Researchers from Kaiser Permanente’s Center for Health Research kept tabs on 1,685 overweight and obese adults (men and women), whose average weight was 212 pounds. The researchers encouraged participants to adhere to a reduced-calorie, eating plan and asked them record their daily food intake and exercise minutes.
After 20 weeks, the average weight loss was 13 pounds per person. But researchers discovered something else; the more participants recorded what they ate, the more weight they lost in the end. Participants who did not keep a food diary lost about 9 pounds over the course of the study, while those who recorded their food intake six or more days per week lost 18 pounds—twice as much as those who didn’t track any food!
What is the leadership lesson for us?
Other than the fact that some of us could lose some weight (the writer is first on that list), the point made about journalling your progress applies to any goal.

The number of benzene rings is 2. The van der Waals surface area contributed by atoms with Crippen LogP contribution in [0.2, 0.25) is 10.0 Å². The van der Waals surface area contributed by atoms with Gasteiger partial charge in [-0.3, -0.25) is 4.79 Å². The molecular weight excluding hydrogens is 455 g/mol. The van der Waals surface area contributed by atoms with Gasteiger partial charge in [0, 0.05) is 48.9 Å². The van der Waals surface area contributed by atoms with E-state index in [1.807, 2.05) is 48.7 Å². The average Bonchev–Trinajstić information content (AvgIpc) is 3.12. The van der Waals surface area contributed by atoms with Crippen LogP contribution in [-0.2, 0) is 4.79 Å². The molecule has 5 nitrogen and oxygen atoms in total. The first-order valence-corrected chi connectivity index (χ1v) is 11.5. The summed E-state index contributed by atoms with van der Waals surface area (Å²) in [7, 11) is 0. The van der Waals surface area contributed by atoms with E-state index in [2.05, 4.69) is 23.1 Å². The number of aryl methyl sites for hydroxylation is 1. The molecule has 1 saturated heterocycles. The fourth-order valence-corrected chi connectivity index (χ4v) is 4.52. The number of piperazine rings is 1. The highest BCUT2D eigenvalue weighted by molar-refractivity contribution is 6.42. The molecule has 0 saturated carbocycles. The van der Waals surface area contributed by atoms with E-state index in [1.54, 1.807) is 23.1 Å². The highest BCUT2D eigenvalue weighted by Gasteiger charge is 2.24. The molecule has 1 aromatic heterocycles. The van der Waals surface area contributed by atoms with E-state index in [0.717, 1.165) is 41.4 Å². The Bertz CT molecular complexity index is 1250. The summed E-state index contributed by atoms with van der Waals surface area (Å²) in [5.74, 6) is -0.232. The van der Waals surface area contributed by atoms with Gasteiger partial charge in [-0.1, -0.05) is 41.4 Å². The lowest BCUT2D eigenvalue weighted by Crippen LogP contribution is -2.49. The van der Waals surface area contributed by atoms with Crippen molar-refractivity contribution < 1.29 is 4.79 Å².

The process of recording our efforts can have a huge impact on our results. The process of writing down what we have done, makes our choices clear (i.e. did I read last night, or watch TV?), and holds us accountable for them.
Writing down our process also helps us remain conscious and intentional about our progress towards our goals.
One of the most important things we can do as a leader in helping other people reach their goals is to help them stay focused on those goals.
Add this idea to your leadership development programs and training – build a process for people to record their progress towards their most important goals – personally and organizationally each day. This habit will make us stronger leaders because once we build this habit for ourselves, we can help transfer it to others.
This is also one of the most powerful ideas you can apply for yourself – as independent executive leadership coaching – get out your journal, and make notes of your daily actions and lessons learned in pursuit of your goals – including your goal of becoming a Remarkable Leader.